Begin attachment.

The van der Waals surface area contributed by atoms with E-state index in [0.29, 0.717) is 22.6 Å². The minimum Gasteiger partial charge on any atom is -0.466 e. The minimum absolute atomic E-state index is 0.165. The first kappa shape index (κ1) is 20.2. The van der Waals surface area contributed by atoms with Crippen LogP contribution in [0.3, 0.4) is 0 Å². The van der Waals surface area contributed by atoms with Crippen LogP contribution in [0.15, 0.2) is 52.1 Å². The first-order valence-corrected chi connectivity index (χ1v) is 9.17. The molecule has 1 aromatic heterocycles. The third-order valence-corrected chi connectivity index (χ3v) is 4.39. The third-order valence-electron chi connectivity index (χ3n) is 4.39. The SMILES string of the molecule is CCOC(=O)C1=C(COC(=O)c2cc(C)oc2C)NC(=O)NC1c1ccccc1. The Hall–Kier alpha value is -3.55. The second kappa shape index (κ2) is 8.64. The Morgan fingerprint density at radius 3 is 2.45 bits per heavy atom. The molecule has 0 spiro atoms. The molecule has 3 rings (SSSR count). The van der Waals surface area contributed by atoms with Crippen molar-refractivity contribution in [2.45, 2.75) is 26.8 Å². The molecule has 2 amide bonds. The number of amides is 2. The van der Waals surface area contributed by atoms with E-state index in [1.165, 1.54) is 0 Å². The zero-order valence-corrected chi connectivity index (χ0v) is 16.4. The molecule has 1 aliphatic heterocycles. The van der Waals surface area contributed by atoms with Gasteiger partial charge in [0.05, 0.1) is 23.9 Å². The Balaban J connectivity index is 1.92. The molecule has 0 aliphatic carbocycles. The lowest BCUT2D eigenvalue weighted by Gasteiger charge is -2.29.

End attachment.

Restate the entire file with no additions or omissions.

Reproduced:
The van der Waals surface area contributed by atoms with E-state index in [0.29, 0.717) is 22.6 Å². The minimum Gasteiger partial charge on any atom is -0.466 e. The minimum absolute atomic E-state index is 0.165. The first kappa shape index (κ1) is 20.2. The van der Waals surface area contributed by atoms with Crippen LogP contribution in [0.3, 0.4) is 0 Å². The van der Waals surface area contributed by atoms with Crippen LogP contribution in [0.15, 0.2) is 52.1 Å². The first-order valence-corrected chi connectivity index (χ1v) is 9.17. The molecule has 1 aromatic heterocycles. The third-order valence-corrected chi connectivity index (χ3v) is 4.39. The third-order valence-electron chi connectivity index (χ3n) is 4.39. The SMILES string of the molecule is CCOC(=O)C1=C(COC(=O)c2cc(C)oc2C)NC(=O)NC1c1ccccc1. The Hall–Kier alpha value is -3.55. The second kappa shape index (κ2) is 8.64. The Morgan fingerprint density at radius 3 is 2.45 bits per heavy atom. The molecule has 0 spiro atoms. The molecule has 3 rings (SSSR count). The van der Waals surface area contributed by atoms with Crippen molar-refractivity contribution in [2.45, 2.75) is 26.8 Å². The molecule has 2 amide bonds. The number of amides is 2. The van der Waals surface area contributed by atoms with E-state index in [1.165, 1.54) is 0 Å². The zero-order valence-corrected chi connectivity index (χ0v) is 16.4. The molecule has 1 aliphatic heterocycles. The van der Waals surface area contributed by atoms with Gasteiger partial charge in [0.05, 0.1) is 23.9 Å². The Balaban J connectivity index is 1.92. The molecule has 0 aliphatic carbocycles. The lowest BCUT2D eigenvalue weighted by Gasteiger charge is -2.29.